Residential Design

Vol. 3, 2017

A business-to-business magazine focused on the collaborative process and talented work of residential architects and custom homebuilders.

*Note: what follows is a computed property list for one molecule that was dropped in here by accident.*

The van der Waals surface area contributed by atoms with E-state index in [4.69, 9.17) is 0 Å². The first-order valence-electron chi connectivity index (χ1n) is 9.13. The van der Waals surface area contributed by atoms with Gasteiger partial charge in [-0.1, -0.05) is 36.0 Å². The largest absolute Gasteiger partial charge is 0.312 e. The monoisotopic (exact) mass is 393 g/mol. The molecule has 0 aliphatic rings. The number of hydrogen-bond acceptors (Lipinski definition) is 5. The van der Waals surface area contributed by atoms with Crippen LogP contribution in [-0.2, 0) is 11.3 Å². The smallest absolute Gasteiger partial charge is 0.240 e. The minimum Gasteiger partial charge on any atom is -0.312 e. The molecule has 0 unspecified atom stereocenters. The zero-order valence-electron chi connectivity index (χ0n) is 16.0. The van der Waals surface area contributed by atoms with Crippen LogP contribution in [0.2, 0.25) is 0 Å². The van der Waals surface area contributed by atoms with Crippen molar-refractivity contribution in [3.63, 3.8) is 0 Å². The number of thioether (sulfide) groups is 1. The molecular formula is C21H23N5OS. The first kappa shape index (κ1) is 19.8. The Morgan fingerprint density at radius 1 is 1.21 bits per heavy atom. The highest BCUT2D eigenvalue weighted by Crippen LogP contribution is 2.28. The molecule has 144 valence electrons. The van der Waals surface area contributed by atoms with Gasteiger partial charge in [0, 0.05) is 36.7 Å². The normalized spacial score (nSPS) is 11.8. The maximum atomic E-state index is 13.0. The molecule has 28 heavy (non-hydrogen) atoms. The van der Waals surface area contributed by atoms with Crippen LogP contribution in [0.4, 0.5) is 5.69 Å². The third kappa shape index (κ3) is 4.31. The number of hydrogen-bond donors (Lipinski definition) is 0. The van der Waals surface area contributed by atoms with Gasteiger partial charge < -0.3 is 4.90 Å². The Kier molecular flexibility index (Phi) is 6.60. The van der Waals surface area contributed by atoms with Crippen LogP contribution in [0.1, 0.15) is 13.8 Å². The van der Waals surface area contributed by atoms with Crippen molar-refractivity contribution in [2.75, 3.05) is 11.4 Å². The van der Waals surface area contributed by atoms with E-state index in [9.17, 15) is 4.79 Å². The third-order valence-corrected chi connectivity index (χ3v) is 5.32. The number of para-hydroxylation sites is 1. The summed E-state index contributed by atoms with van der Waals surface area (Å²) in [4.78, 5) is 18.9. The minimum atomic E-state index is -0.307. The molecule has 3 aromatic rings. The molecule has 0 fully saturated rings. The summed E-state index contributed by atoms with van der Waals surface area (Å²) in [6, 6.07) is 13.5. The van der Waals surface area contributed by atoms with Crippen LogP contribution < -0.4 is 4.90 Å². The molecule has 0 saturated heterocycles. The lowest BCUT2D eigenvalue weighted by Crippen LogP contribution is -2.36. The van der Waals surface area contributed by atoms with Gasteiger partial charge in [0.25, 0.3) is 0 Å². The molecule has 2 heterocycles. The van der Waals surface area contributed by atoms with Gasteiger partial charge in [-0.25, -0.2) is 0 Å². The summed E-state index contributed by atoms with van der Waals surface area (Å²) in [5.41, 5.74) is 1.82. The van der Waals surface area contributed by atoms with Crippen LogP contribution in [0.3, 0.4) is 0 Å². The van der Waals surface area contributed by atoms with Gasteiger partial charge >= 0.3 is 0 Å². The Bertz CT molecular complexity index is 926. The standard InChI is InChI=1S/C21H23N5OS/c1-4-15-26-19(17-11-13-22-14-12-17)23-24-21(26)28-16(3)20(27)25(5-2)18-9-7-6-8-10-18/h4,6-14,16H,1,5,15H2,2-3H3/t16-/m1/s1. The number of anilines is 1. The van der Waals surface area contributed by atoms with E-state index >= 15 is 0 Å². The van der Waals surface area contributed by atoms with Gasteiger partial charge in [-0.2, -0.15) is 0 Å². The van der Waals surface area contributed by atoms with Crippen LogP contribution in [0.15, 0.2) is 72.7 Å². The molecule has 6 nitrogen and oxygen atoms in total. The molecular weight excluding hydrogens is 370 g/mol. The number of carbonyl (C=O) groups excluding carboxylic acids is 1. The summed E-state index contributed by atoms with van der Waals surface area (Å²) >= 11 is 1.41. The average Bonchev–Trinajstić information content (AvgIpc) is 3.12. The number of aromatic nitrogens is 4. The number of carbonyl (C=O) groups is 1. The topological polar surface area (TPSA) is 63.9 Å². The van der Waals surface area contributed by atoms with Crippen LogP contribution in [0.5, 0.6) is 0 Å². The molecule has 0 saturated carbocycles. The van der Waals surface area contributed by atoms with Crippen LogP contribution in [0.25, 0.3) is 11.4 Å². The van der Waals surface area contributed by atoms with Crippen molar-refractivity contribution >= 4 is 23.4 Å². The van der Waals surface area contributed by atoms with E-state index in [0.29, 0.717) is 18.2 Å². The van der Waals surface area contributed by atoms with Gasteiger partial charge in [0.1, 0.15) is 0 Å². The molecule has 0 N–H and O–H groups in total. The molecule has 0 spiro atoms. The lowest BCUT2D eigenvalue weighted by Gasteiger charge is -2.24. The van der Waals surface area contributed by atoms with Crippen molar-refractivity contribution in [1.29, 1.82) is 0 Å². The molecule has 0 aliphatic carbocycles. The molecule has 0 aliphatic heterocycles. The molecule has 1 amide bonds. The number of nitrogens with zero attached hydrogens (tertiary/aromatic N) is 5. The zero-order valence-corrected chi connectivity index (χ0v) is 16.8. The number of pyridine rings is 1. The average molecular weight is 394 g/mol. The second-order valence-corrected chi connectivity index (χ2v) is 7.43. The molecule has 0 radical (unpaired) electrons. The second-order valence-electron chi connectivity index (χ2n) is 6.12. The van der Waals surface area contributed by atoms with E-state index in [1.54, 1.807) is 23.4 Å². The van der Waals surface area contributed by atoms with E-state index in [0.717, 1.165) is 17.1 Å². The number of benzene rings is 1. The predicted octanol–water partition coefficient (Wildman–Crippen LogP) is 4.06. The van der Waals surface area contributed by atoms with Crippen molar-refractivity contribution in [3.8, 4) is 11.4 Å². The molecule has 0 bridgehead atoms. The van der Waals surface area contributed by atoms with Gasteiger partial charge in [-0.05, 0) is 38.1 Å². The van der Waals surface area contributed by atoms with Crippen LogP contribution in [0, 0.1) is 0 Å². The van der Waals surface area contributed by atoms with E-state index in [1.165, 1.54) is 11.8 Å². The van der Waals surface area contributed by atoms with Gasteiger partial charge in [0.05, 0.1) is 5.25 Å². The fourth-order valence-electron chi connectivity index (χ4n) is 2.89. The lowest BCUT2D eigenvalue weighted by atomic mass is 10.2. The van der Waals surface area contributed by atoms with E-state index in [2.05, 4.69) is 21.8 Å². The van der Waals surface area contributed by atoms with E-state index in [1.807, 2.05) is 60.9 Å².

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foam roof on a plywood deck and has gravel on that. It provides great insulation value. This is what people do in the area because it works well and is very durable." When clients balk at the idea of flat roofs and possible leaking, Scott puts their minds at ease with this factoid: "I always use the example of Walmart and Target. Would they build all those flat-roof build- ings if they leaked all the time?" Big-box lessons aside, flat roofs are the prevailing style in Santa Fe's adobe and Pueblo Revival styles. There's something powerful about letting the surrounding mountains have the peaks and valleys to themselves. Another charming aspect of adobe construction is its hefty roof beams, or vigas. Typically, they were left exposed inside and continued through exterior walls. For Sundial House, Scott has evoked the tradition but with Glulam beams given a dark stain and kept inside the interior envelope. A narrow skylight runs 125 feet along the length of the roof. It casts shadows down through the Glulam beams and over the chunky reliefs of the board-formed concrete walls. "You can almost tell the time of day by the progression of the light," says Scott. "There's a nice progres- sion of sunlight through the house, not unlike a sundial. It's just beautiful." A carefully controlled palette of white oak covers the floors over a hydronic radiant heating system and appears in rift- sawn form in the custom kitchen cabinets, the office built-ins located in the hallway, and the master bedroom. The same dark stain on the Glulams is applied to the oak floors. Says Scott, "We like the look of a consistent whole." BUILDING SECTION EAST/WEST EAST ELEVATION FLOOR PLAN VOL. 3, 2017 RESIDENTIALDESIGNMAGAZINE.COM 67

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